Lessons from brand Gaga

In this guest post, Jaid Hulsbosch finds lessons for marketers in controversial performer Lady Gaga.

One of the leading brand innovators in global business today is a young woman called Stefani Joanne Angelina Germanotta – also known as Lady Gaga.

She is an artist and a brand and her team are clever marketers. They are showing businesses how to build a successful global brand in record time in today’s fragmented media environment.

Thanks to Germanotta’s success, the words “brand” and “branding” are now well understood by more and more people. As someone who works in the industry, it makes it much easier when you explain what you do to create value for clients.

For those of us in brand and marketing, there are several key lessons to be learned from her success.

In less than four years, Lady Gaga has accrued a more than one billion views on YouTube averaging 85 million views per month. Her earnings for 2011 are estimated to be $100m or more.

Gaga has reconfirmed that true brand creation is about identifying a unique, ownable positioning and developing a personality that tells everyone what you stand for. She has also reminded us of the importance of creating a compelling story and a narrative that underpins everything you say and do.

She reminds us of the importance of engaging with your customers on an emotional level. Lady Gaga stands for creativity and advocacy for everyone and anyone who has felt different – her “little monsters.”

She is doing what all great global consumer and business brands have done – employed good storytelling to connect and engage directly with their customers.

Throughout history, great companies have used storytelling techniques to engage consumers. Starting with Ford, Cadbury’s, Coca-Cola and McDonald’s to today’s technology brands, Apple, Google, Facebook, EBay, to fashion brands like Louis Vuitton and Hermes. All have great brand narratives with depth and meaning for their customer base.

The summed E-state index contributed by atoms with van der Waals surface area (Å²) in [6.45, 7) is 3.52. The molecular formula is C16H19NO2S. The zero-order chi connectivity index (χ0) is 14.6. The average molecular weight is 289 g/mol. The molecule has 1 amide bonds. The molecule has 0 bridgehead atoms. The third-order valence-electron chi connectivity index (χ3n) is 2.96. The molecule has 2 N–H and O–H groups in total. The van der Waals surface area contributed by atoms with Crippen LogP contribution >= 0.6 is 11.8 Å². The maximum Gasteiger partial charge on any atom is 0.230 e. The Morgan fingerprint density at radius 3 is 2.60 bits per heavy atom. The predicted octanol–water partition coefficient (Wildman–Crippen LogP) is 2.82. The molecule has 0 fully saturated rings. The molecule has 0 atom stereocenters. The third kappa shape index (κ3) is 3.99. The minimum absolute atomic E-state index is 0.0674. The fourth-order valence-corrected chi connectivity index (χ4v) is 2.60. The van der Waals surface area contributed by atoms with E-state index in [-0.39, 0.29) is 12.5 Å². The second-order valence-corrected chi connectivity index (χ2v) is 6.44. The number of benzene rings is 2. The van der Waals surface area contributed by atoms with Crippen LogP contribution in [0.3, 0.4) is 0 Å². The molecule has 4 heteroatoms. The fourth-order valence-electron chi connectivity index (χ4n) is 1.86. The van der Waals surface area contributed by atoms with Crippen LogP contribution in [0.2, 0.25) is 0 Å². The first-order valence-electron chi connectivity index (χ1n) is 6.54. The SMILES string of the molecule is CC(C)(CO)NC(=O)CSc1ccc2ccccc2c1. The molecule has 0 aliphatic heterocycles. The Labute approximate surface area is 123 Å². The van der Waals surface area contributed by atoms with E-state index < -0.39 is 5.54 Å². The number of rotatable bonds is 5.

They all stand for something important in the minds of their customers and often act like consumer advocates through the language they use and the promises they make.

Great brand narratives also pitch one hero against another. The famous 2006 “I’m a Mac” ad campaign perfectly captures the Apple versus PC truth – you are either one or the other and by identifying yourself as a Mac or PC person, you are telling the world a lot about your values.

Some brand narratives simply celebrate the human spirit. For example, Virgin’s post punk, entrepreneurial spirit has enabled it to move from the record industry (a good move, considering what’s happening to the music business now) to travel, to mobile phones, fitness centres and more.

You may not be a Virgin customer, but we are all interested to know what the next installment of the story will be. And part of us wishes we were more entrepreneurial.

The best brand narratives are broad, allowing fans (or consumers) to interpret stories in their own way, using their imagination.

The other lesson from Gaga is that brands must constantly change. Great brands continually evolve, surprise and delight. And they use design to express different sides of their personality, giving fans (or consumers) visual cues or shortcuts that are far more powerful than words (just read mythologist Joseph Campbell’s book, The Hero with a Thousand Faces).

Technology has long been the driver of growth in music and just about every other industry. Gaga has reminded us that successful brands must always connect and communicate with customers whenever and wherever they are.

Her message resonates with her fans and she has perfected the art of connecting with her fan base on multiple social media platforms. She projects leadership and excites loyalty in others.

While it is easy to dismiss pop culture, the truth is that all businesses – whether is the local cafe or a new global technology company – need a brand story, a brand vision and a succinct brand promise. This is what consumers connect with and ultimately buy into.

The clearer a brand is defined, the easier it is for businesses to create effective marketing communications. The more clearly companies are aligned with their brand promise, the more people understand and appreciate what they are trying to achieve and why they should stick around. This extends to employees, with brand reputation being a magnet for talent.

Business will always need creative agencies to help them articulate their stories, because great storytelling is a creative pursuit; it is often about subtlety and nuance.

But in a fragmented, fast-moving world over-loaded by information you have to be careful not to just articulate your story through wordy ads, but instead consider how the story is expressed through all consumer touch-points, from the form and shape of the packaging to the sound of the staff to the scent used in the store to the texture of the seating.

Gaga proves brand stories succeed when they are consistently expressed in everything you do.

Jaid Hulsbosch is director of branding agency Hulsbosch


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